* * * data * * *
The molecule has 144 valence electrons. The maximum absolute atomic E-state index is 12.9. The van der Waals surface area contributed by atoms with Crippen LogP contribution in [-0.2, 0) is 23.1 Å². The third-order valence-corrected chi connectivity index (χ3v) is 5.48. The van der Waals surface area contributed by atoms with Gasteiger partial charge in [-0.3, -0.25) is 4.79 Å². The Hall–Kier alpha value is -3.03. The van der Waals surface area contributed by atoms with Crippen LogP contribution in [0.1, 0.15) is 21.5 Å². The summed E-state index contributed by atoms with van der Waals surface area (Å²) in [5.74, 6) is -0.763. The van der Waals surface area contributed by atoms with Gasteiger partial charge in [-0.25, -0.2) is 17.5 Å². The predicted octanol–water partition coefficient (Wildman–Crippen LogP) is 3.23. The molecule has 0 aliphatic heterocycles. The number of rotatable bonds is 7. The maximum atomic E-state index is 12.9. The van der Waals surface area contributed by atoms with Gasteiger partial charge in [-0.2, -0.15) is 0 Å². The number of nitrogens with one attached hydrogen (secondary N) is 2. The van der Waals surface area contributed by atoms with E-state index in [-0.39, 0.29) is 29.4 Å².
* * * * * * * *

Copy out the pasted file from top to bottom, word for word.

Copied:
The molecule has 144 valence electrons. The maximum absolute atomic E-state index is 12.9. The van der Waals surface area contributed by atoms with Crippen LogP contribution in [-0.2, 0) is 23.1 Å². The third-order valence-corrected chi connectivity index (χ3v) is 5.48. The van der Waals surface area contributed by atoms with Gasteiger partial charge in [-0.3, -0.25) is 4.79 Å². The Hall–Kier alpha value is -3.03. The van der Waals surface area contributed by atoms with Crippen LogP contribution in [0.1, 0.15) is 21.5 Å². The summed E-state index contributed by atoms with van der Waals surface area (Å²) in [5.74, 6) is -0.763. The van der Waals surface area contributed by atoms with Gasteiger partial charge in [-0.25, -0.2) is 17.5 Å². The predicted octanol–water partition coefficient (Wildman–Crippen LogP) is 3.23. The molecule has 0 aliphatic heterocycles. The number of rotatable bonds is 7. The maximum atomic E-state index is 12.9. The van der Waals surface area contributed by atoms with Gasteiger partial charge in [-0.2, -0.15) is 0 Å². The number of nitrogens with one attached hydrogen (secondary N) is 2. The van der Waals surface area contributed by atoms with E-state index in [-0.39, 0.29) is 29.4 Å².